As with the people we met, so it was with the places we saw. I never saw such ugliness as I did there, and never such beauty; it was at once utterly familiar, and completely strange. Cubao itself is bisected by the ill-named Aurora Boulevard, and over this looms the metro sky-train, supported by vast concrete stanchions. It looks as every modern city does, with branches of Starbucks, McDonald’s and KFC; walking there you might as well be in Thurrock, until something a little unexpected presents itself and it is as if everything suddenly shifts, and you see it all from a new and dizzying perspective.

Certainly, you are eating a chocolatechip muffin — but Ate Estela is chewing on a chicken’s foot; yes, this is a Guess Tshirt that you have bought — but the store next door is selling bone-handled flickknives with blades four feet long; absolutely, Mercury Books stocks Harry Potter — but it’s coming up to Good Friday, and young men are putting their names down to be nailed to crosses for the evening. We spent ten days out of Manila in the province of Bicol, at the home of relatives of a friend of ours. Our hut was constructed from the branches of the nipa palm, and its roof looked very like that of a thatched cottage in Sussex, but somehow it insulated us from the midday heat more efficiently than the precious but noisy air-conditioning unit we had in our Cubao bedroom. Several times I found reasons to go outside, and come back in, simply to marvel all over again at the coolness. I was revelling in how terrifically authentic it was that I had just harvested some radishes from where they grew under the banana palms using a vast machete, when our hosts suggested that we watch a film together. We sat satiated after a stew of fish-heads and, with the wind coming up the river rustling in the nipa fronds of the roof, watched a Brad Pitt DVD.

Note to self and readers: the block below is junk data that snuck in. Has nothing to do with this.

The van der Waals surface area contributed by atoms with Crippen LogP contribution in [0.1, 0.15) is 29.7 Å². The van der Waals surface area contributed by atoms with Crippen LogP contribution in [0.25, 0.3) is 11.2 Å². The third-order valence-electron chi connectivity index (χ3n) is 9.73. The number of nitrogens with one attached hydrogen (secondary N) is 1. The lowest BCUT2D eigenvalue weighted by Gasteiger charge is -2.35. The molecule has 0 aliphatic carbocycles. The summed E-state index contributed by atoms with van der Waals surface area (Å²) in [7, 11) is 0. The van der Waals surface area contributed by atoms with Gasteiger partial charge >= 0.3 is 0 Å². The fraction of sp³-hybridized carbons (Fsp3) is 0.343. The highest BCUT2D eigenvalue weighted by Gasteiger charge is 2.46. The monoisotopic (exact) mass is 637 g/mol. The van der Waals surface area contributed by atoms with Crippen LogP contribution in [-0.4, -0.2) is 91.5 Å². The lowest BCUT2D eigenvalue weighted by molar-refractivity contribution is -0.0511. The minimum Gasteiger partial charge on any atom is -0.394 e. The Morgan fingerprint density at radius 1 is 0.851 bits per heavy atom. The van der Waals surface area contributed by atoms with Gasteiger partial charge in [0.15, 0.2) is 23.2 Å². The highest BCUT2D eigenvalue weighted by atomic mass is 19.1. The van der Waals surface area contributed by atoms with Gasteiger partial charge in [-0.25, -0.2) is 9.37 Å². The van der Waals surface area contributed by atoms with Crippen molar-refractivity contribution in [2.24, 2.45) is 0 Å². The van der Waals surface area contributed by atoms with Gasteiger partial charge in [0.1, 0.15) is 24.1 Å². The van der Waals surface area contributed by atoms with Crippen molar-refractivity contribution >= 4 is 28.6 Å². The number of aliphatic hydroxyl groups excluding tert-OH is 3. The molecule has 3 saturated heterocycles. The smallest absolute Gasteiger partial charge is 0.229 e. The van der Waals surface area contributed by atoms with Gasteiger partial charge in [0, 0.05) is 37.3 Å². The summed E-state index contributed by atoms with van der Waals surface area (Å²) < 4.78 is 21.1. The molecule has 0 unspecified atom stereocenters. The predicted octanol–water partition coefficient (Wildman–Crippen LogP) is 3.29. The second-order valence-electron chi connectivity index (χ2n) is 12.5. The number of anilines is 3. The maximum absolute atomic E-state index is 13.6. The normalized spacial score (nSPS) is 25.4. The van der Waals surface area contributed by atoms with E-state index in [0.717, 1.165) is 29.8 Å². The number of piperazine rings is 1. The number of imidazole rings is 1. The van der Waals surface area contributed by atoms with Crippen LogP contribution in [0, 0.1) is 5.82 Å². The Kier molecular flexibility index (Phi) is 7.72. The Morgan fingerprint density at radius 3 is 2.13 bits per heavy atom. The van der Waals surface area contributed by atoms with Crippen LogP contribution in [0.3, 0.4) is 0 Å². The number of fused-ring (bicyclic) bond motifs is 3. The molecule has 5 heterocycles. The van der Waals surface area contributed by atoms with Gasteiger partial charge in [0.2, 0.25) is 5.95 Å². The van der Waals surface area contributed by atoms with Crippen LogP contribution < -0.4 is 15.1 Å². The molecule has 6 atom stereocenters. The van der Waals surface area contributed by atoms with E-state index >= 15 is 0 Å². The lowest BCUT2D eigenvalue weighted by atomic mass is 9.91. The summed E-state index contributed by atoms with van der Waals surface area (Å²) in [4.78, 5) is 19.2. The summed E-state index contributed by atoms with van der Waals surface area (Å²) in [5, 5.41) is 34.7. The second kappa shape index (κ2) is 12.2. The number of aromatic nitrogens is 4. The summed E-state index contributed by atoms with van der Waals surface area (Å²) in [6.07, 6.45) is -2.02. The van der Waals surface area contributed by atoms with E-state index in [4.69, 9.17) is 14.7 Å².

I found each expectation confirmed, then confounded; every experience followed by another that seemed impossibly out of keeping. Ate Estela, who is a social worker, took us several times to the shanty towns where she worked. These are known as squatter areas, in reference to the clause in the post-Marcos constitution that allows the homeless to live on government-owned land with impunity. Built ofany material to hand, often stupefyinglyhot and tangled with cables that conveyed electricity illegally from the nearest lampposts, they seemed at first to epitomise a dreary misery. Most women had far more children than they could reasonably feed, and seemed to produce them from the beginning until the end of their fertility. In homes where extended families lived and slept in the same few square feet, child abuse was rife. I remember Jocelyn, a child with huge keloid scars on her arms from where her mother burnt her with an iron, sitting beside me on the grass and stroking my belly in a vague understanding that I had eaten something that hurt me. It used to delight and sadden me equally that children who have suffered loathsome abuse still have this kind of capacity for loving adults.

I have in my mind a series of snapshots from our visits to the slums: the woman who had no teeth and seemed ancient, yet who was breast-feeding her child; the enterprising boy of four or five who sat in an old wooden chair for hours each day solemnly peeling green mangoes and selling them; Kuya Gerry, who lived in a hut on stilts built on the steaming rubbish dump by the harbour, and who had almost no possessions except a Bible and several books on theology;the little girl with a boil the size of a kalamansi lime on her head.

How can I explain, then, that I also found in these places a great deal of stoic happiness and a resolute capacity for enjoyment that now seems to me to be the most defining Filipino characteristic? I’m ashamed to have been shocked to see that a family sleeping on cardboard boxes for beds had a karaoke machine in the corner of their tin hut. Its silver plastic casing and sprinkling of coloured lights seemed grotesquely misplaced, and must surely have cost several months’ wages. I thought that the poor should be properly discontent with their lot — an instructive experience, like a living Hogarth engraving. It never occurred to me that it should be possible to live like that and be — even if just for brief moments — happy.

It is impossible to do justice to all the contradictions. Women who rarely ventured out of their own particular maze of shanties and who must have struggled every day to buy food nonetheless had perfect manicures, and almost always had eyebrows plucked to an elegantly surprised arch. Children of these families who were able to attend school left their homes each morning in immaculate uniforms that must have made them indistinguishable from their wealthier classmates. And the overriding smell of the squatter areas — or at least the one that lingered with us as we took the rickshaw home — was not of rising drains or stale food, but of soap powder.